Refugees in Moldova

Socioeconomic Assessment of Refugees and Host Communities in the Republic of Moldova.

19 Mar, 2024

Overall objective

Existing surveys have found barriers to the socioeconomic inclusion of refugees, including access to jobs or education. These are essential starting points, which this activity will further analyze and build on. The socioeconomic assessment aims to gather detailed information on the use of, and barriers to accessing, different public services, the extent of economic and social inclusion, and social cohesion. The outputs will inform policy and program development and financial recommendations to support government and other stakeholders, including development actors.

Activity description

The study will conduct a comprehensive quantitative assessment based on a sample-based household survey, backed by qualitative research and informed by innovative data sources.

The following steps are envisaged:

  1. Conduct survey with refugees and host community members
  2. Process data and conduct data analysis
  3. Develop analytical products such as position papers around key findings, analysis/integration processes report, thematic factsheets, etc. and disseminate results.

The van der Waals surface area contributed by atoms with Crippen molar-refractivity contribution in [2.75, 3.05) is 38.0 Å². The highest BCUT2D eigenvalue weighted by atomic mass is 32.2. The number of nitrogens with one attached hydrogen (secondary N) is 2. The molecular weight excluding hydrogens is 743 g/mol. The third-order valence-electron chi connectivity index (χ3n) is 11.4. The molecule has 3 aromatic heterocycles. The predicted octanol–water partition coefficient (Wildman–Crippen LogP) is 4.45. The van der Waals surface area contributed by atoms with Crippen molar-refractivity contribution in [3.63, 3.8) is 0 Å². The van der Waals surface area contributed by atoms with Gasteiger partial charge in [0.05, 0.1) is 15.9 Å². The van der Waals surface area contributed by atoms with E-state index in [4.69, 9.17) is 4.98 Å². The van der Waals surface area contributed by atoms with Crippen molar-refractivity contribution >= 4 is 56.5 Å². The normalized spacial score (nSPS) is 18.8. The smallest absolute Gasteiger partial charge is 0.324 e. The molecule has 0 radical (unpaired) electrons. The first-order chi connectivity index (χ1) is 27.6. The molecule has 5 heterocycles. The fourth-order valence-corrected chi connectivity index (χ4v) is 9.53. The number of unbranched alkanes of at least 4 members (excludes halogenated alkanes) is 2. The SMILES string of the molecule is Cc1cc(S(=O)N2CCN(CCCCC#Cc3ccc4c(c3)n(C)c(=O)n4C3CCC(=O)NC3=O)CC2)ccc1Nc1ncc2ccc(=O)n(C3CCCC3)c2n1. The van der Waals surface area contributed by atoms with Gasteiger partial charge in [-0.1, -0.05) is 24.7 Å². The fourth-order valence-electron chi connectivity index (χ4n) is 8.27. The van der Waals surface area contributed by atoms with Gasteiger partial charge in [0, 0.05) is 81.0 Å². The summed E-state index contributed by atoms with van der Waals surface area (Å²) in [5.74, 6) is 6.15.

Engagement with partners

An advisory group of key stakeholders, including JDC, UNDP, The World Bank, National Bureau of Statistics Moldova, and other UN agencies will guide methodology and implementation, and will contribute to the joint analysis and interpretation of findings.

Background and Context

Moldova experienced one of the largest per capita influx of refugees in Europe since the war in Ukraine began in February 2022. More than 100,000 refugees were estimated to be in Moldova in February 2023, comprising around 4 percent of the population. Along with other European countries, Molodova activated temporary protection status for those fleeing the war in Ukraine in March 2023. Most refugees are either single-headed households (usually women), older people, people with disabilities and minority groups such as Roma.

Although inflation remains high and the war has created severe supply chain disruptions which increased the strain on the economy. Yet the Moldovan government has actively engaged in the refugee response, and Moldovans have welcomed refugees into their homes and provided support. However, given that recent studies have revealed emerging tensions, a an evidence-based understanding of social cohesion and the barriers to accessing services is needed to improve socioeconomic inclusion of refugees.


For further details on this activity, please contact:

Patrick Brock – [email protected]

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